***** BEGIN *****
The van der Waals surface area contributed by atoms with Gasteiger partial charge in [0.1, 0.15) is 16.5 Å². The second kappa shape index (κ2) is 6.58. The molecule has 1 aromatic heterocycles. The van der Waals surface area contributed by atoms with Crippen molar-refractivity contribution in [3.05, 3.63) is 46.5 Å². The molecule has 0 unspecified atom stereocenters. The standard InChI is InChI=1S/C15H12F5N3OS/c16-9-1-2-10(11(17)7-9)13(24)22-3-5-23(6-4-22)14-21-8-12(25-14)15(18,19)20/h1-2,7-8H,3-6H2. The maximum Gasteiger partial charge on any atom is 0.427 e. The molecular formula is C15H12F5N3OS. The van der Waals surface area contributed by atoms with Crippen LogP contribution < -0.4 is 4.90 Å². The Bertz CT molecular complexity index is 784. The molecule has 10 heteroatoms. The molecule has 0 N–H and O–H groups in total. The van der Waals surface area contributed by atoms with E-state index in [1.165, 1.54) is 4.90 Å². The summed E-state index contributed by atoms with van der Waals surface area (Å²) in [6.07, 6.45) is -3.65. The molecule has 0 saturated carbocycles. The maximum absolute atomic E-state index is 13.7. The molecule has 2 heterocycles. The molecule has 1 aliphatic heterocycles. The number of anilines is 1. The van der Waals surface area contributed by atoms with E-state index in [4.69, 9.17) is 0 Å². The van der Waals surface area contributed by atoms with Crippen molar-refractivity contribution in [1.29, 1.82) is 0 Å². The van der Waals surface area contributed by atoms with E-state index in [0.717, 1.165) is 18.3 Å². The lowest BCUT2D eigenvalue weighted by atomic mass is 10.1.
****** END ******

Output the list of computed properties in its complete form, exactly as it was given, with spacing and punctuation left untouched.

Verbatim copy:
The van der Waals surface area contributed by atoms with Gasteiger partial charge in [0.1, 0.15) is 16.5 Å². The second kappa shape index (κ2) is 6.58. The molecule has 1 aromatic heterocycles. The van der Waals surface area contributed by atoms with Crippen molar-refractivity contribution in [3.05, 3.63) is 46.5 Å². The molecule has 0 unspecified atom stereocenters. The standard InChI is InChI=1S/C15H12F5N3OS/c16-9-1-2-10(11(17)7-9)13(24)22-3-5-23(6-4-22)14-21-8-12(25-14)15(18,19)20/h1-2,7-8H,3-6H2. The maximum Gasteiger partial charge on any atom is 0.427 e. The molecular formula is C15H12F5N3OS. The van der Waals surface area contributed by atoms with Crippen LogP contribution < -0.4 is 4.90 Å². The Bertz CT molecular complexity index is 784. The molecule has 10 heteroatoms. The molecule has 0 N–H and O–H groups in total. The van der Waals surface area contributed by atoms with E-state index in [1.165, 1.54) is 4.90 Å². The summed E-state index contributed by atoms with van der Waals surface area (Å²) in [6.07, 6.45) is -3.65. The molecule has 0 saturated carbocycles. The maximum absolute atomic E-state index is 13.7. The molecule has 2 heterocycles. The molecule has 1 aliphatic heterocycles. The number of anilines is 1. The van der Waals surface area contributed by atoms with E-state index in [4.69, 9.17) is 0 Å². The van der Waals surface area contributed by atoms with Crippen molar-refractivity contribution in [1.29, 1.82) is 0 Å². The van der Waals surface area contributed by atoms with E-state index in [0.717, 1.165) is 18.3 Å². The lowest BCUT2D eigenvalue weighted by atomic mass is 10.1.